Posted by on 7 November 2016

People in Forest of Dean are over £1 million better off thanks to the work ofCitizens Advice Forest of Dean

Local people in the Forest of Dean have benefited to the tune of over £1 million in the last year from the help provided Citizens Advice Forest of Dean, according to new analysis by the charity.

People have been left in a better financial position after the charity helped them deal with spiralling debts, claim support such as tax credits and other benefits, and resolve costly problems with their energy bills and other consumer issues.

In the last year the charity helped 2,720 people with 18,800 problems, including debt, benefit, housing and employment issues. Over a third of these clients were struggling with disabilities or long term health issues, physical or mental, and the charity's help has enabled them to cope better with life’s challenges. 

Problems can arise suddenly and can happen to anyone – losing a job, becoming ill or a relationship breaking down. One problem can lead to another and become overwhelming; the effect on mental health can be very acute. Problems are often complex and knowing how to deal with them can be challenging. It needs someone skilled and independent to stand back and take an overall look at the situation. This is where Citizens Advice can help.

Citizens Advice Forest of Dean is run by 9 staff and 28 volunteers, who provide free, confidential and independent advice to help people overcome their problems. The charity is a member of the national Citizens Advice network but is run as a local charity with its own board of volunteer trustees.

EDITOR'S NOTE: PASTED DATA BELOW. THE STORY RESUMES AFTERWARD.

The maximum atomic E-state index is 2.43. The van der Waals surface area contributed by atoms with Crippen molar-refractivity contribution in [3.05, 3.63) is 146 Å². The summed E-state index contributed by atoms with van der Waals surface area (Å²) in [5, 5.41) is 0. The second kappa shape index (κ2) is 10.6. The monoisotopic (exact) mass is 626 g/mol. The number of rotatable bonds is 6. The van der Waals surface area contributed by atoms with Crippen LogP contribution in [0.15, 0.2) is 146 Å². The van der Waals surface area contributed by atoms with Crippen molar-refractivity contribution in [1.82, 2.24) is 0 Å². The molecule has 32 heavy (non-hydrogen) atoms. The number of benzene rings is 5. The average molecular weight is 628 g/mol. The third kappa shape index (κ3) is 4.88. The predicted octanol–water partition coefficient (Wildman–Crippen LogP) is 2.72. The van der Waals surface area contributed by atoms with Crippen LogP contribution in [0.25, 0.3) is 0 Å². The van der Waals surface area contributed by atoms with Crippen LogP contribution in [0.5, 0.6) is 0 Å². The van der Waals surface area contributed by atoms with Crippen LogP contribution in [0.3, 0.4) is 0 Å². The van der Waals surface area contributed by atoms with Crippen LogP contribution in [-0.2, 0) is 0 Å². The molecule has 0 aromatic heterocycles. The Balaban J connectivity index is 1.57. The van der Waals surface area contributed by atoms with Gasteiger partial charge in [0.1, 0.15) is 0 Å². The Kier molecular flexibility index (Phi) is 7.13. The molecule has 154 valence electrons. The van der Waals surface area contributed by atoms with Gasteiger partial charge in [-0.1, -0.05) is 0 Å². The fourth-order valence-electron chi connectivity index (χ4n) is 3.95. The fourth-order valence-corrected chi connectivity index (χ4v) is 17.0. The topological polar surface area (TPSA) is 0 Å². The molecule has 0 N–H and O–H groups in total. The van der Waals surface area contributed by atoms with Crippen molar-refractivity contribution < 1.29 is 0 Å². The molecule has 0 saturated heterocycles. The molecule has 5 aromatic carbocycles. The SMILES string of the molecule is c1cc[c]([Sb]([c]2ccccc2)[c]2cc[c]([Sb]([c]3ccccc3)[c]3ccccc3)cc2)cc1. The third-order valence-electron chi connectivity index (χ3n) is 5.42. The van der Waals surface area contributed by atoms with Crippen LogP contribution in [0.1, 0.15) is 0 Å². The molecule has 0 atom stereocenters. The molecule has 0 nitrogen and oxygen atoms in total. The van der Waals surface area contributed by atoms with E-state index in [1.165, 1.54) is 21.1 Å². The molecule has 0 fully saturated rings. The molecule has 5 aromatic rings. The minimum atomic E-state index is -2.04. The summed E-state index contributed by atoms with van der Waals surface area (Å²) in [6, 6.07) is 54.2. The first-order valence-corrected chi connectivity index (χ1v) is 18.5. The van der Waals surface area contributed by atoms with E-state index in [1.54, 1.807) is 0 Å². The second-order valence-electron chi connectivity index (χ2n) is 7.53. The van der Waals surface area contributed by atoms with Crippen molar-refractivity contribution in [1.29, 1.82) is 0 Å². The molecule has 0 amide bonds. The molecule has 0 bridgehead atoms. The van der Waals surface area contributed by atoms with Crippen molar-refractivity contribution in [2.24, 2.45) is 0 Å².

Lynn Teague, chief executive of Citizens Advice Forest of Dean, said:

“Our staff and volunteers help thousands of people in the Forest of Dean every year to find a way forward.  We can’t put a financial value to all the work we do helping local people, but we have been able to identify and measure some of the benefits of our service.

The help we provide to local residents can also contribute to savings for the public purse. By tackling people’s problems before they get worse we can help to relieve pressure on government-funded health and housing services.

People don’t have to suffer in silence - anyone who is grappling with a problem in their day to day lives should get in touch with us.

As a charity dedicated to helping the people of the Forest we are dependent on local volunteers and funding.  We are always looking for new volunteers and trustees, so if you would like to join a fantastic team, we'd love to hear from you.  Volunteers get full training and all the support they need to help them in the wonderful job they do."